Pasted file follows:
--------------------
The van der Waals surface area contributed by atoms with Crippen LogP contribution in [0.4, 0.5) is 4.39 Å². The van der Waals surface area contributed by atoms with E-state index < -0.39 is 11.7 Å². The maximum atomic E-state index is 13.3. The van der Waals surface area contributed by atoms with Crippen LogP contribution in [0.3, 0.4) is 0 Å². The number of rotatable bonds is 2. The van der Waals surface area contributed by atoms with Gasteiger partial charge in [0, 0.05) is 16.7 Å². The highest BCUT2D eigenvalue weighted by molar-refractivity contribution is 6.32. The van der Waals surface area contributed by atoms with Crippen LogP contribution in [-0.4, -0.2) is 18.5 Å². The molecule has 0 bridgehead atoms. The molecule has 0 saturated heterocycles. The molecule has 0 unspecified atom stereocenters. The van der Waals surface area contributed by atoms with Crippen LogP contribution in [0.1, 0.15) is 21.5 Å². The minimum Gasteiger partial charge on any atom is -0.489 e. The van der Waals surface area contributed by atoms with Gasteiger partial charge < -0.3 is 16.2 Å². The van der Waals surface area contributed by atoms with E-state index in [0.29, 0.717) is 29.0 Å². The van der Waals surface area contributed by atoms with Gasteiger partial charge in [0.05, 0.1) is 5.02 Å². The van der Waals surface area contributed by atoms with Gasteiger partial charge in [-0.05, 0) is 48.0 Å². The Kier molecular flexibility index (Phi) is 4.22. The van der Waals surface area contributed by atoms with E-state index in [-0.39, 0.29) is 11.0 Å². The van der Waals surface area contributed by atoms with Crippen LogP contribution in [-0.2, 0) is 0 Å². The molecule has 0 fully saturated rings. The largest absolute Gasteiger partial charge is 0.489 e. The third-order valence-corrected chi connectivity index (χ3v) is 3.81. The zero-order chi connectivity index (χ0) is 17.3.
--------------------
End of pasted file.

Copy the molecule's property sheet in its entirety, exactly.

The van der Waals surface area contributed by atoms with Crippen LogP contribution in [0.4, 0.5) is 4.39 Å². The van der Waals surface area contributed by atoms with E-state index < -0.39 is 11.7 Å². The maximum atomic E-state index is 13.3. The van der Waals surface area contributed by atoms with Crippen LogP contribution in [0.3, 0.4) is 0 Å². The number of rotatable bonds is 2. The van der Waals surface area contributed by atoms with Gasteiger partial charge in [0, 0.05) is 16.7 Å². The highest BCUT2D eigenvalue weighted by molar-refractivity contribution is 6.32. The van der Waals surface area contributed by atoms with Crippen LogP contribution in [-0.4, -0.2) is 18.5 Å². The molecule has 0 bridgehead atoms. The molecule has 0 saturated heterocycles. The molecule has 0 unspecified atom stereocenters. The van der Waals surface area contributed by atoms with Crippen LogP contribution in [0.1, 0.15) is 21.5 Å². The minimum Gasteiger partial charge on any atom is -0.489 e. The van der Waals surface area contributed by atoms with Gasteiger partial charge < -0.3 is 16.2 Å². The van der Waals surface area contributed by atoms with E-state index in [0.29, 0.717) is 29.0 Å². The van der Waals surface area contributed by atoms with Gasteiger partial charge in [0.05, 0.1) is 5.02 Å². The van der Waals surface area contributed by atoms with Gasteiger partial charge in [-0.05, 0) is 48.0 Å². The Kier molecular flexibility index (Phi) is 4.22. The van der Waals surface area contributed by atoms with E-state index in [-0.39, 0.29) is 11.0 Å². The van der Waals surface area contributed by atoms with Crippen LogP contribution in [-0.2, 0) is 0 Å². The molecule has 0 fully saturated rings. The largest absolute Gasteiger partial charge is 0.489 e. The third-order valence-corrected chi connectivity index (χ3v) is 3.81. The zero-order chi connectivity index (χ0) is 17.3.